Operators in the insurance industry have said motorists are now entitled to more benefits under the new motor insurance contract.

They spoke as the industry implemented the new motor insurance premiums which took effect in 2023.

The National Insurance Commission, in its revised circular, stated that third party insurance for private motors new premium rate was now N15,000 while the claims limit is N3m; Own goods third party cover attracted N20,000 premium with N5m compensation; “Staff bus attracted N20,000 premium with N3m compensation.

“Commercial (trucks, general cartage) attracted N100,000 premium with N5m compensation; Special types attracted N20,000 premium with N3m compensation; Tricycle attracted N5,000 with N2m compensation; and motor cycle attracted N3,000 with N1m compensation.”

A Regional Manager at Linkage Assurance Plc, Mr Muyiwa Awodire, said the premiums were revised after 19 years.

He said, “The last time we had an increase in premium for third party motor insurance was in 2004. Now, if you consider the rate of inflation over the past 19 years, you will realise that the increase is long overdue.”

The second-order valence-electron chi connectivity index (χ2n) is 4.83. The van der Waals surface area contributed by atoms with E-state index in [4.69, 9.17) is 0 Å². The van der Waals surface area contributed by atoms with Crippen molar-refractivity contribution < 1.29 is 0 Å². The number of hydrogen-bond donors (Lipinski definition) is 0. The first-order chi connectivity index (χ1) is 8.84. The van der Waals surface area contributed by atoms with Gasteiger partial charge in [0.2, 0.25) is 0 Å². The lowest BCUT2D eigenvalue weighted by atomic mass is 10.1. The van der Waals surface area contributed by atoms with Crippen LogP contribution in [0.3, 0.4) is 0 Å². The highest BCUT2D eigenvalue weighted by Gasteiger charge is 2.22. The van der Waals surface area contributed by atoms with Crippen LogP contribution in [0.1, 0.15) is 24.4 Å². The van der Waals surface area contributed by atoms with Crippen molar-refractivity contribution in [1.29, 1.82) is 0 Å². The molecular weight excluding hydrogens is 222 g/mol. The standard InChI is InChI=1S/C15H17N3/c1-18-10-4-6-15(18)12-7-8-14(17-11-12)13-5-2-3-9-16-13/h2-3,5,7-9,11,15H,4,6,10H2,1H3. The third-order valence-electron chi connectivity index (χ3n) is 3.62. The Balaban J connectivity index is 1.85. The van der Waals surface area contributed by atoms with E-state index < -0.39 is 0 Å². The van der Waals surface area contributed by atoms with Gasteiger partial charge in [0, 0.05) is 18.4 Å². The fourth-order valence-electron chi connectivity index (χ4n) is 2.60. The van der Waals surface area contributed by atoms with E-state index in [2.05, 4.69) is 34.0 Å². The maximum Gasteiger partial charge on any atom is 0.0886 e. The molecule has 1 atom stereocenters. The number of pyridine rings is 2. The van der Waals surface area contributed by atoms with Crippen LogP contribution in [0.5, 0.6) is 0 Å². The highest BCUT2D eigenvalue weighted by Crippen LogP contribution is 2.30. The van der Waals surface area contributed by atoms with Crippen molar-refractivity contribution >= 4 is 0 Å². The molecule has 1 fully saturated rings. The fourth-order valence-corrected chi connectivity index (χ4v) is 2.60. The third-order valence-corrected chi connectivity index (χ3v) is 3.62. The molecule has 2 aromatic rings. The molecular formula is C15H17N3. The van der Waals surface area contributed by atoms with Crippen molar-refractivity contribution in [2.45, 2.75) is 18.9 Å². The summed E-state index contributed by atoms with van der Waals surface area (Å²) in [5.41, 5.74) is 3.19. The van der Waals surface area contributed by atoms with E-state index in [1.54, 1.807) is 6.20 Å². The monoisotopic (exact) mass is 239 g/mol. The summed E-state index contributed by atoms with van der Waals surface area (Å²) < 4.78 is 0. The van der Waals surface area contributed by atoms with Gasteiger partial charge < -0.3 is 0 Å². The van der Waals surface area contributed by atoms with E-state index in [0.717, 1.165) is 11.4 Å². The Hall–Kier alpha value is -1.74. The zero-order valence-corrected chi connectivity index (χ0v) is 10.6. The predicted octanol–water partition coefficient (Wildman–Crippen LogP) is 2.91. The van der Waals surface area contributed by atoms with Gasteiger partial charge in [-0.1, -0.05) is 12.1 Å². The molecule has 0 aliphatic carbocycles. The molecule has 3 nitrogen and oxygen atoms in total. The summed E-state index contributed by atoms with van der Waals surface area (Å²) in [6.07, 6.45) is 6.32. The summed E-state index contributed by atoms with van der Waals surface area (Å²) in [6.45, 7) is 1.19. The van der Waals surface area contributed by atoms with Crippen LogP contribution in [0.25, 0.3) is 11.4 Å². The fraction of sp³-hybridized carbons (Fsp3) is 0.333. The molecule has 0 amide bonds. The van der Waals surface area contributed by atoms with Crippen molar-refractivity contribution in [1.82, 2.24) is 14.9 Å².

He added, “But beyond the hike, let us also consider the benefits. Until December 2022, the highest claim any one could make on third party motor insurance was N1m because that was the limit, but that has changed now.”

Also speaking on the benefit of the premium increase, NAICOM’s Head of Corporate Communications and Market Development, Mr Rasaaq Salami, noted that the ECOWAS Brown card had been captured in the new premium for third party motor insurance.

According to him, motorists driving within the West Africa sub-region would not need to get the ECOWAS Brown Card again once they had the third party insurance cover issued by Nigerian companies.

He stated that the brown card provided motorists complete guarantee for a prompt, fair and immediate compensation for any accident that may be caused by them outside their country of residence.

The Director-General, NECA, Adewale-Smatt Oyerinde, said, “In order to grow the economy, develop the industry and provide effective risk-mitigating services to the generality of Nigerians, it is our belief that a marginal adjustment in the current rate is desirable.”

While emphasising the need for NAICOM to carry all stakeholders along in the implementation of the new policy, he said given the old rates had been operated for about 19 years while the cost of motor vehicles had increased exponentially, the rate adjustment was not out of order.

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